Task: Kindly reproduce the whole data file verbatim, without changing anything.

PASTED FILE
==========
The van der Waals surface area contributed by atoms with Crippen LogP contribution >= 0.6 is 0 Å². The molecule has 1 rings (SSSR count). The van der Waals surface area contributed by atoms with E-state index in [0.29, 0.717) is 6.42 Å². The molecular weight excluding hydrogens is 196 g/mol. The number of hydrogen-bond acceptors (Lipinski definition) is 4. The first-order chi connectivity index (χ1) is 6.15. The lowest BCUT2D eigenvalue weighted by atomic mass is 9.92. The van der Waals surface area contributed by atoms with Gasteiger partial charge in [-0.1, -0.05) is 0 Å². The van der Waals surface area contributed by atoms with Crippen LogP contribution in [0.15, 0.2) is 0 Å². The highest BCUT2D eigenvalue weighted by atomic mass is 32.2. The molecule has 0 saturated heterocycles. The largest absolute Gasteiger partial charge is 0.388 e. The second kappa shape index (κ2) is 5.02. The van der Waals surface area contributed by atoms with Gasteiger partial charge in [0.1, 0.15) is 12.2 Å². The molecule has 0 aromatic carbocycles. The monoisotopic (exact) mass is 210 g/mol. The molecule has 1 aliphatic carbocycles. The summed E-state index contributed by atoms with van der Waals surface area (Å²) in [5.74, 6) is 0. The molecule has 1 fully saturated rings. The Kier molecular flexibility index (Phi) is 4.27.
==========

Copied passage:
The van der Waals surface area contributed by atoms with Crippen LogP contribution >= 0.6 is 0 Å². The molecule has 1 rings (SSSR count). The van der Waals surface area contributed by atoms with E-state index in [0.29, 0.717) is 6.42 Å². The molecular weight excluding hydrogens is 196 g/mol. The number of hydrogen-bond acceptors (Lipinski definition) is 4. The first-order chi connectivity index (χ1) is 6.15. The lowest BCUT2D eigenvalue weighted by atomic mass is 9.92. The van der Waals surface area contributed by atoms with Gasteiger partial charge in [-0.1, -0.05) is 0 Å². The van der Waals surface area contributed by atoms with Crippen LogP contribution in [0.15, 0.2) is 0 Å². The highest BCUT2D eigenvalue weighted by atomic mass is 32.2. The molecule has 0 saturated heterocycles. The largest absolute Gasteiger partial charge is 0.388 e. The second kappa shape index (κ2) is 5.02. The van der Waals surface area contributed by atoms with Gasteiger partial charge in [0.1, 0.15) is 12.2 Å². The molecule has 0 aromatic carbocycles. The monoisotopic (exact) mass is 210 g/mol. The molecule has 1 aliphatic carbocycles. The summed E-state index contributed by atoms with van der Waals surface area (Å²) in [5.74, 6) is 0. The molecule has 1 fully saturated rings. The Kier molecular flexibility index (Phi) is 4.27.